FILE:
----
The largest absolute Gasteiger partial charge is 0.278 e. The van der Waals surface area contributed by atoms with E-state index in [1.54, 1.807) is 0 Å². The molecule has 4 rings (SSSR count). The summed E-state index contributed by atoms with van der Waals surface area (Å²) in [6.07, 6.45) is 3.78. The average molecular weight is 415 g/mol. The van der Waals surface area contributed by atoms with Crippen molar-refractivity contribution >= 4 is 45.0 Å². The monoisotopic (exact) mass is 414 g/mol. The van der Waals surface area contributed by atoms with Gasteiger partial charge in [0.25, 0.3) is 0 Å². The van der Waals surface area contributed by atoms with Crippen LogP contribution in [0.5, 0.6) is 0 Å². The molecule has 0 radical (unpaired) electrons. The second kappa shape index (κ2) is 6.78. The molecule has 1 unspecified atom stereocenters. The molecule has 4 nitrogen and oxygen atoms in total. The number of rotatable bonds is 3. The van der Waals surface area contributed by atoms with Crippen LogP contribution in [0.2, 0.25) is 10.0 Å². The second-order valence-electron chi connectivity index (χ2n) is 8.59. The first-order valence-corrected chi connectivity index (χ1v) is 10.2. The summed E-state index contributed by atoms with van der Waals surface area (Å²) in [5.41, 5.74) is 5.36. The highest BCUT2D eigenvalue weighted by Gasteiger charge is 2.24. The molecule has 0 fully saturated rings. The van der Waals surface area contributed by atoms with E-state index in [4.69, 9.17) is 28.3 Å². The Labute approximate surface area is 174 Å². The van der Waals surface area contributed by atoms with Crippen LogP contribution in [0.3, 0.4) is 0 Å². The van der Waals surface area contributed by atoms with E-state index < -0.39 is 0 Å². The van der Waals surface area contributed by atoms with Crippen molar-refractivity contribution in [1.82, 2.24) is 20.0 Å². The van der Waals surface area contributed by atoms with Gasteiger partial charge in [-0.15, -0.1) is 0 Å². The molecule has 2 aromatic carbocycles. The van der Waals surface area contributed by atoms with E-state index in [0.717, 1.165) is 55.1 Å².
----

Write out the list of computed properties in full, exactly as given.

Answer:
The largest absolute Gasteiger partial charge is 0.278 e. The van der Waals surface area contributed by atoms with E-state index in [1.54, 1.807) is 0 Å². The molecule has 4 rings (SSSR count). The summed E-state index contributed by atoms with van der Waals surface area (Å²) in [6.07, 6.45) is 3.78. The average molecular weight is 415 g/mol. The van der Waals surface area contributed by atoms with Crippen molar-refractivity contribution >= 4 is 45.0 Å². The monoisotopic (exact) mass is 414 g/mol. The van der Waals surface area contributed by atoms with Gasteiger partial charge in [0.25, 0.3) is 0 Å². The van der Waals surface area contributed by atoms with Crippen LogP contribution in [0.5, 0.6) is 0 Å². The molecule has 0 radical (unpaired) electrons. The second kappa shape index (κ2) is 6.78. The molecule has 1 unspecified atom stereocenters. The molecule has 4 nitrogen and oxygen atoms in total. The number of rotatable bonds is 3. The van der Waals surface area contributed by atoms with Crippen LogP contribution in [0.2, 0.25) is 10.0 Å². The second-order valence-electron chi connectivity index (χ2n) is 8.59. The first-order valence-corrected chi connectivity index (χ1v) is 10.2. The summed E-state index contributed by atoms with van der Waals surface area (Å²) in [5.41, 5.74) is 5.36. The highest BCUT2D eigenvalue weighted by Gasteiger charge is 2.24. The molecule has 0 fully saturated rings. The van der Waals surface area contributed by atoms with E-state index in [4.69, 9.17) is 28.3 Å². The Labute approximate surface area is 174 Å². The van der Waals surface area contributed by atoms with Crippen LogP contribution in [0.3, 0.4) is 0 Å². The van der Waals surface area contributed by atoms with E-state index < -0.39 is 0 Å². The van der Waals surface area contributed by atoms with Crippen molar-refractivity contribution in [1.82, 2.24) is 20.0 Å². The van der Waals surface area contributed by atoms with Gasteiger partial charge in [-0.15, -0.1) is 0 Å². The molecule has 2 aromatic carbocycles. The van der Waals surface area contributed by atoms with E-state index in [0.717, 1.165) is 55.1 Å².